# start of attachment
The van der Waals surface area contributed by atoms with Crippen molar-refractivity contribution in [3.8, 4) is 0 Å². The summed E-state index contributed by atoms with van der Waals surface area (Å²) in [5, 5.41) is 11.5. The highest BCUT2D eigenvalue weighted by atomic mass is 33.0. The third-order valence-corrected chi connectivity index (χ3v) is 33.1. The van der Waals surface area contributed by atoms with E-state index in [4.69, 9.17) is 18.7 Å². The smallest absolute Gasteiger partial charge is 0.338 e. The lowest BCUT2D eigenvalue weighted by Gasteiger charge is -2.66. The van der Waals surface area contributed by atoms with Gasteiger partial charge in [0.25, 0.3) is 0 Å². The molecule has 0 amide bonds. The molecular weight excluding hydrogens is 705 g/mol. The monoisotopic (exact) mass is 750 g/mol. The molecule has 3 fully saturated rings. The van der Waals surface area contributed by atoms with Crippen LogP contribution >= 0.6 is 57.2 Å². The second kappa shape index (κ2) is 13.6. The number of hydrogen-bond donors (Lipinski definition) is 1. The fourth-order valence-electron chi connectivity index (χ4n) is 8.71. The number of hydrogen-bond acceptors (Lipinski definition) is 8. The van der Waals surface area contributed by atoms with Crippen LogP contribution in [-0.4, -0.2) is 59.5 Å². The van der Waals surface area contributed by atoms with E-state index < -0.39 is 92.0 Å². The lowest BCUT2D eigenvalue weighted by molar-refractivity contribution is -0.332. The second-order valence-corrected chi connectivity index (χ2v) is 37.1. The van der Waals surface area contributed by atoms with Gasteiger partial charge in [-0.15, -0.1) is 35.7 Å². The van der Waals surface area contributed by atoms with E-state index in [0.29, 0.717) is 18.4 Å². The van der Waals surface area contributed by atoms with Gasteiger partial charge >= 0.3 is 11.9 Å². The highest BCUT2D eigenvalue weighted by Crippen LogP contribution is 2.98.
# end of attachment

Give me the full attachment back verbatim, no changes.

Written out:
The van der Waals surface area contributed by atoms with Crippen molar-refractivity contribution in [3.8, 4) is 0 Å². The summed E-state index contributed by atoms with van der Waals surface area (Å²) in [5, 5.41) is 11.5. The highest BCUT2D eigenvalue weighted by atomic mass is 33.0. The third-order valence-corrected chi connectivity index (χ3v) is 33.1. The van der Waals surface area contributed by atoms with E-state index in [4.69, 9.17) is 18.7 Å². The smallest absolute Gasteiger partial charge is 0.338 e. The lowest BCUT2D eigenvalue weighted by Gasteiger charge is -2.66. The van der Waals surface area contributed by atoms with Gasteiger partial charge in [0.25, 0.3) is 0 Å². The molecule has 0 amide bonds. The molecular weight excluding hydrogens is 705 g/mol. The monoisotopic (exact) mass is 750 g/mol. The molecule has 3 fully saturated rings. The van der Waals surface area contributed by atoms with Crippen LogP contribution >= 0.6 is 57.2 Å². The second kappa shape index (κ2) is 13.6. The number of hydrogen-bond donors (Lipinski definition) is 1. The fourth-order valence-electron chi connectivity index (χ4n) is 8.71. The number of hydrogen-bond acceptors (Lipinski definition) is 8. The van der Waals surface area contributed by atoms with Crippen LogP contribution in [-0.4, -0.2) is 59.5 Å². The van der Waals surface area contributed by atoms with E-state index < -0.39 is 92.0 Å². The lowest BCUT2D eigenvalue weighted by molar-refractivity contribution is -0.332. The second-order valence-corrected chi connectivity index (χ2v) is 37.1. The van der Waals surface area contributed by atoms with Gasteiger partial charge in [-0.15, -0.1) is 35.7 Å². The van der Waals surface area contributed by atoms with E-state index in [0.29, 0.717) is 18.4 Å². The van der Waals surface area contributed by atoms with Gasteiger partial charge >= 0.3 is 11.9 Å². The highest BCUT2D eigenvalue weighted by Crippen LogP contribution is 2.98.